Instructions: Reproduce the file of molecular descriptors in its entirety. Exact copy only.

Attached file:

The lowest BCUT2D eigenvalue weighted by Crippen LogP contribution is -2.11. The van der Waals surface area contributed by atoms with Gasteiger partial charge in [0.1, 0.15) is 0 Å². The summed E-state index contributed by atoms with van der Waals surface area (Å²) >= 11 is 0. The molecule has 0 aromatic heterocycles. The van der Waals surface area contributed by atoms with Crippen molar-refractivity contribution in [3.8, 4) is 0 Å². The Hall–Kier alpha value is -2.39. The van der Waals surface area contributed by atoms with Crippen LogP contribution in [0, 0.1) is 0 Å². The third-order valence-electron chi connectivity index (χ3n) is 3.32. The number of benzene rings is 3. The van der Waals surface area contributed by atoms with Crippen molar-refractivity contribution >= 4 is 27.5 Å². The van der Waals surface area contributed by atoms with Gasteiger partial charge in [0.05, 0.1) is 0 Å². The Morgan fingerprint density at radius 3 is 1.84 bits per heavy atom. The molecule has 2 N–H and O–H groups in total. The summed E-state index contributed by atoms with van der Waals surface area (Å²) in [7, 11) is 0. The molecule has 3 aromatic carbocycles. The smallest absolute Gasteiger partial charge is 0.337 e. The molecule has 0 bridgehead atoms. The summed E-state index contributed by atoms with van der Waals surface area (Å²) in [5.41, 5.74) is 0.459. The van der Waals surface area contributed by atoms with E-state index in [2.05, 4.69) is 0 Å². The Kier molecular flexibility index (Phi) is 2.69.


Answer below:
The lowest BCUT2D eigenvalue weighted by Crippen LogP contribution is -2.11. The van der Waals surface area contributed by atoms with Gasteiger partial charge in [0.1, 0.15) is 0 Å². The summed E-state index contributed by atoms with van der Waals surface area (Å²) >= 11 is 0. The molecule has 0 aromatic heterocycles. The van der Waals surface area contributed by atoms with Crippen molar-refractivity contribution in [3.8, 4) is 0 Å². The Hall–Kier alpha value is -2.39. The van der Waals surface area contributed by atoms with Crippen LogP contribution in [0, 0.1) is 0 Å². The third-order valence-electron chi connectivity index (χ3n) is 3.32. The number of benzene rings is 3. The van der Waals surface area contributed by atoms with Crippen molar-refractivity contribution >= 4 is 27.5 Å². The van der Waals surface area contributed by atoms with Gasteiger partial charge in [0.05, 0.1) is 0 Å². The Morgan fingerprint density at radius 3 is 1.84 bits per heavy atom. The molecule has 2 N–H and O–H groups in total. The summed E-state index contributed by atoms with van der Waals surface area (Å²) in [7, 11) is 0. The molecule has 3 aromatic carbocycles. The smallest absolute Gasteiger partial charge is 0.337 e. The molecule has 0 bridgehead atoms. The summed E-state index contributed by atoms with van der Waals surface area (Å²) in [5.41, 5.74) is 0.459. The van der Waals surface area contributed by atoms with E-state index in [2.05, 4.69) is 0 Å². The Kier molecular flexibility index (Phi) is 2.69.